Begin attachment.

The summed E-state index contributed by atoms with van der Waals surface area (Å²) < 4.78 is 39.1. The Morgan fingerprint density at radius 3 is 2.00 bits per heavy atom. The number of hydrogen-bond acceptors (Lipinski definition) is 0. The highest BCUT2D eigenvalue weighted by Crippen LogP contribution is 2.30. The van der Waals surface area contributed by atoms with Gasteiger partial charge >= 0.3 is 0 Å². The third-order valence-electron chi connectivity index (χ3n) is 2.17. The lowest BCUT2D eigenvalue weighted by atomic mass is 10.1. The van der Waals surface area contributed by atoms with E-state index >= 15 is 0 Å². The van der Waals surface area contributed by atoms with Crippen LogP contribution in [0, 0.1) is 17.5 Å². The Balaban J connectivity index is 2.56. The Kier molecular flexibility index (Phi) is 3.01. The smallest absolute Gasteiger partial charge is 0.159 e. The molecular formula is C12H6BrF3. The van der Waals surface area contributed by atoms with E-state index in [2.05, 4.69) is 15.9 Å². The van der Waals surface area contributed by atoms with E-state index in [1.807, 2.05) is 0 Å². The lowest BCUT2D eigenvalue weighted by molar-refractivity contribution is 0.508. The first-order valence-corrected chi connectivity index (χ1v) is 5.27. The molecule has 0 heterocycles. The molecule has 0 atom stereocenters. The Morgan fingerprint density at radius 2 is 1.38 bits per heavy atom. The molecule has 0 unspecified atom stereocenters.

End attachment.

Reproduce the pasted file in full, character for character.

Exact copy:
The summed E-state index contributed by atoms with van der Waals surface area (Å²) < 4.78 is 39.1. The Morgan fingerprint density at radius 3 is 2.00 bits per heavy atom. The number of hydrogen-bond acceptors (Lipinski definition) is 0. The highest BCUT2D eigenvalue weighted by Crippen LogP contribution is 2.30. The van der Waals surface area contributed by atoms with Gasteiger partial charge >= 0.3 is 0 Å². The third-order valence-electron chi connectivity index (χ3n) is 2.17. The lowest BCUT2D eigenvalue weighted by atomic mass is 10.1. The van der Waals surface area contributed by atoms with E-state index >= 15 is 0 Å². The van der Waals surface area contributed by atoms with Crippen LogP contribution in [0, 0.1) is 17.5 Å². The Balaban J connectivity index is 2.56. The Kier molecular flexibility index (Phi) is 3.01. The smallest absolute Gasteiger partial charge is 0.159 e. The molecular formula is C12H6BrF3. The van der Waals surface area contributed by atoms with E-state index in [2.05, 4.69) is 15.9 Å². The van der Waals surface area contributed by atoms with E-state index in [1.807, 2.05) is 0 Å². The lowest BCUT2D eigenvalue weighted by molar-refractivity contribution is 0.508. The first-order valence-corrected chi connectivity index (χ1v) is 5.27. The molecule has 0 heterocycles. The molecule has 0 atom stereocenters. The Morgan fingerprint density at radius 2 is 1.38 bits per heavy atom. The molecule has 0 unspecified atom stereocenters.